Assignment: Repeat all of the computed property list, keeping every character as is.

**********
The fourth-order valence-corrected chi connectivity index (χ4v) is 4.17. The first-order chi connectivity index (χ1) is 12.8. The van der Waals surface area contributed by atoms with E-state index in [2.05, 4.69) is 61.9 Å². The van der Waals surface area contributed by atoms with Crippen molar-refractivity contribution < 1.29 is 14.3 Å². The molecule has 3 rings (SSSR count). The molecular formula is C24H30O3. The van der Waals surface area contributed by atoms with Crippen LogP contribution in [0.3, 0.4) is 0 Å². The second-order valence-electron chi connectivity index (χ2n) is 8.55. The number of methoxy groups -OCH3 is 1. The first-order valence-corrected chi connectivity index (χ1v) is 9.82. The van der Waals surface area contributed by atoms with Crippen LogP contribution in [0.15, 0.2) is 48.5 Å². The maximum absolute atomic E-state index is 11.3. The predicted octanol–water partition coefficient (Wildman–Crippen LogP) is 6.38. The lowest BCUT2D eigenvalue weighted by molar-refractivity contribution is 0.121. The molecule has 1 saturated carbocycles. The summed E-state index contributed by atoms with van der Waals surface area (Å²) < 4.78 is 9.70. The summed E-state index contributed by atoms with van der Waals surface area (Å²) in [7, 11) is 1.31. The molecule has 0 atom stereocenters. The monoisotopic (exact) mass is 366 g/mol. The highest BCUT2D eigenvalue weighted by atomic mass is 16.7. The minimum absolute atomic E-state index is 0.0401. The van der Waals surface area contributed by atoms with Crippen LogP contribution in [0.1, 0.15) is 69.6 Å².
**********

The fourth-order valence-corrected chi connectivity index (χ4v) is 4.17. The first-order chi connectivity index (χ1) is 12.8. The van der Waals surface area contributed by atoms with E-state index in [2.05, 4.69) is 61.9 Å². The van der Waals surface area contributed by atoms with Crippen molar-refractivity contribution < 1.29 is 14.3 Å². The molecule has 3 rings (SSSR count). The molecular formula is C24H30O3. The van der Waals surface area contributed by atoms with Crippen LogP contribution in [0.3, 0.4) is 0 Å². The second-order valence-electron chi connectivity index (χ2n) is 8.55. The number of methoxy groups -OCH3 is 1. The first-order valence-corrected chi connectivity index (χ1v) is 9.82. The van der Waals surface area contributed by atoms with Crippen LogP contribution in [0.15, 0.2) is 48.5 Å². The maximum absolute atomic E-state index is 11.3. The predicted octanol–water partition coefficient (Wildman–Crippen LogP) is 6.38. The lowest BCUT2D eigenvalue weighted by molar-refractivity contribution is 0.121. The molecule has 1 saturated carbocycles. The summed E-state index contributed by atoms with van der Waals surface area (Å²) < 4.78 is 9.70. The summed E-state index contributed by atoms with van der Waals surface area (Å²) in [7, 11) is 1.31. The molecule has 0 atom stereocenters. The monoisotopic (exact) mass is 366 g/mol. The highest BCUT2D eigenvalue weighted by atomic mass is 16.7. The minimum absolute atomic E-state index is 0.0401. The van der Waals surface area contributed by atoms with Crippen LogP contribution in [0.1, 0.15) is 69.6 Å².